Children of Blood and Bone and the Importance of the Black Imagination in the West

Tomi Adeyemi’s success with Children of Blood and Bone is especially important for our cultural moment.

How Lava Lamps Made Sex Boring Again

Walker described the lamp as “Freudian” and evocative of the primordial ooze, because apparently no one bothered to take him aside and say, “It’s just a lamp, Ed.”

McCarthyism Was Driven by a Lot of Bluster, Paranoia, and Hearsay, Which for Legal Purposes Is a Fact Unrelated to the Present Political Moment

These hearings, like everything McCarthy had done up to this point, were fueled mainly by McCarthy’s desire to further his own career.

The Ickabog: A Fairy Tale and a Parable to Sear Our Consciences

I feel a searing of my own conscience as I read The Ickabog, especially in the context of events unfolding across America with the murder of George Floyd and the subsequent protests.

Why Tickle Me Elmo Is the Key to Understanding Our Current Political Chaos (Sort Of)

It was obviously a touch ironic that Sesame Street, as a show created for poor inner-city kids, was inspiring such rabid suburban consumerism, but at the time, it was actually exactly what Sesame Street needed.

Don’t Wait to Engage with Black Stories

We must also educate ourselves, immersing ourselves in the stories and experiences of the Black communities and individuals in America.

No, There Isn’t a Global Satanic Cult That Ritually Abuses Millions of Children, but for a Long Time We All Really Wanted to Believe There Was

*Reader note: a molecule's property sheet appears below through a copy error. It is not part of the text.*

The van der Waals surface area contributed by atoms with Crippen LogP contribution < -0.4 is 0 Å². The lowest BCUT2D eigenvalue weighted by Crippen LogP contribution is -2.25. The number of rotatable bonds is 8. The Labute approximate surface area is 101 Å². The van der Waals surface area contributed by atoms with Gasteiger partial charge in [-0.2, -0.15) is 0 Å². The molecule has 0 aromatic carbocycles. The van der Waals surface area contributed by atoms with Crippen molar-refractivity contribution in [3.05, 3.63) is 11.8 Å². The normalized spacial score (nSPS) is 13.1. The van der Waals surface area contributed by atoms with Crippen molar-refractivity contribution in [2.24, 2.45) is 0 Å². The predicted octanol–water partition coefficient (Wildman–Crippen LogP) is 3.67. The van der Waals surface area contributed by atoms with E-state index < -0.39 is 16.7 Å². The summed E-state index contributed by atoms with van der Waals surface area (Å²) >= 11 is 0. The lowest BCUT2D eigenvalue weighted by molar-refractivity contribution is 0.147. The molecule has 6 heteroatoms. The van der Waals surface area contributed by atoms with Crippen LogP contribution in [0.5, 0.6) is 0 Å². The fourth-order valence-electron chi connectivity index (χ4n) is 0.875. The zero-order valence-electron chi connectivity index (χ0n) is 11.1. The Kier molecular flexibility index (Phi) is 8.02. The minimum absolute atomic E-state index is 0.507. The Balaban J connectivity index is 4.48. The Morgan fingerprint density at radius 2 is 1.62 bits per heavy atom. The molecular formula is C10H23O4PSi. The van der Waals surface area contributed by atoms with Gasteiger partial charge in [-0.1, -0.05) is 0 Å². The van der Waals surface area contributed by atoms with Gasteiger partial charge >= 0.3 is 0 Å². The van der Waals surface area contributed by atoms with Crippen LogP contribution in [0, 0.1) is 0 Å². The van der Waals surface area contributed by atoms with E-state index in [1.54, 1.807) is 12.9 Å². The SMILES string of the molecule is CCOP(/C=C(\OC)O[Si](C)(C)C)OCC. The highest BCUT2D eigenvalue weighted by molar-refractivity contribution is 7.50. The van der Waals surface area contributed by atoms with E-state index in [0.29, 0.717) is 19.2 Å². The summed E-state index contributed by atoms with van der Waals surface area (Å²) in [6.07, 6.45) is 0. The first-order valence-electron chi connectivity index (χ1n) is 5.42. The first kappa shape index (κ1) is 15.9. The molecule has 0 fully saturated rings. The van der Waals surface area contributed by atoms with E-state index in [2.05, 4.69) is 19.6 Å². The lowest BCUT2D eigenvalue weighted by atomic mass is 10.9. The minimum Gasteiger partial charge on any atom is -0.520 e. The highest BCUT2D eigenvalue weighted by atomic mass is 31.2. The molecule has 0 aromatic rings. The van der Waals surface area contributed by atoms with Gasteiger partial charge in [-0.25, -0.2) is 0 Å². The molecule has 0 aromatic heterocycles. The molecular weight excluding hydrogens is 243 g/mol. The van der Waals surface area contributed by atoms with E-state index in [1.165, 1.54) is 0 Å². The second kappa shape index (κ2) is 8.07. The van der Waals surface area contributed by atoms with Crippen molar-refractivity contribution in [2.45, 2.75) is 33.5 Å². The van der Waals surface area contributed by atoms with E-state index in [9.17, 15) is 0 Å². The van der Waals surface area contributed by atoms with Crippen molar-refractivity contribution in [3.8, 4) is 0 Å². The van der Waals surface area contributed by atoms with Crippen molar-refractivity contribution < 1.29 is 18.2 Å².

It’s not really a mystery why people yearn to believe bizarre and dramatic tales of evil: the actual truth about evil is that it’s mundane, pervasive, and unfixable, at least to us mortals.

Profound Grief Through Teen Eyes in Never Have I Ever 

What you will find in Never Have I Ever is a surprisingly profound look at grief through the eyes of teenagers.

Why Tulips Briefly Cost More Than Mansions

If you don’t have any sort of hope beyond death, the absurdity of everything tends to hit you hard. And then you end up doing stupid stuff, like betting the family farm on a bunch of tulips.

“Bye bye, Li’l Sebastian”: A Parks and Rec Special, A Farewell to Normalcy, and A Meeting of Old Friends

“A song about a miniature horse can be just what we all need right now.”

‘Loving Lifeless Things’: Virtual Reality and Deepfake Resurrections

How do we make sense of truth in a world where deepfakes are leaping from the big screen into our homes?

Virtual Reality was Virtually Real, for About Five Minutes in the Nineties

Ultimately, the problem with VR was that it, like so much that happened in the nineties, put technology ahead of content.

Everybody Loses: Tiger King, Greek Tragedy, and Spectacle as Entertainment

If you enjoy watching powerful and manipulative people subjugate vulnerable people (and animals) to fulfill their own pleasure, then maybe you should take a step back and examine yourself.

In the Middle Ages, Dance Crazes Were Literal, Actual Crazes

Accounts of unstoppable, contagious dancing fools date as far back as the seventh century, and hail from nearly all parts of Europe.

Hunt for the Wilderpeople: Social Distancing and Storytelling During the Pandemic

Many of us use humor as a defense mechanism when things go dark, but Waititi seems to use humor as joy-finding—a way of mining light out of dark ore.

This Lent, Let’s Fast from Toilet Paper (No, For Real)

Let’s give generously to the ones who need it and the ones who are helping. And maybe, I dunno, put that giant pack of Quilted Northern back on the rack.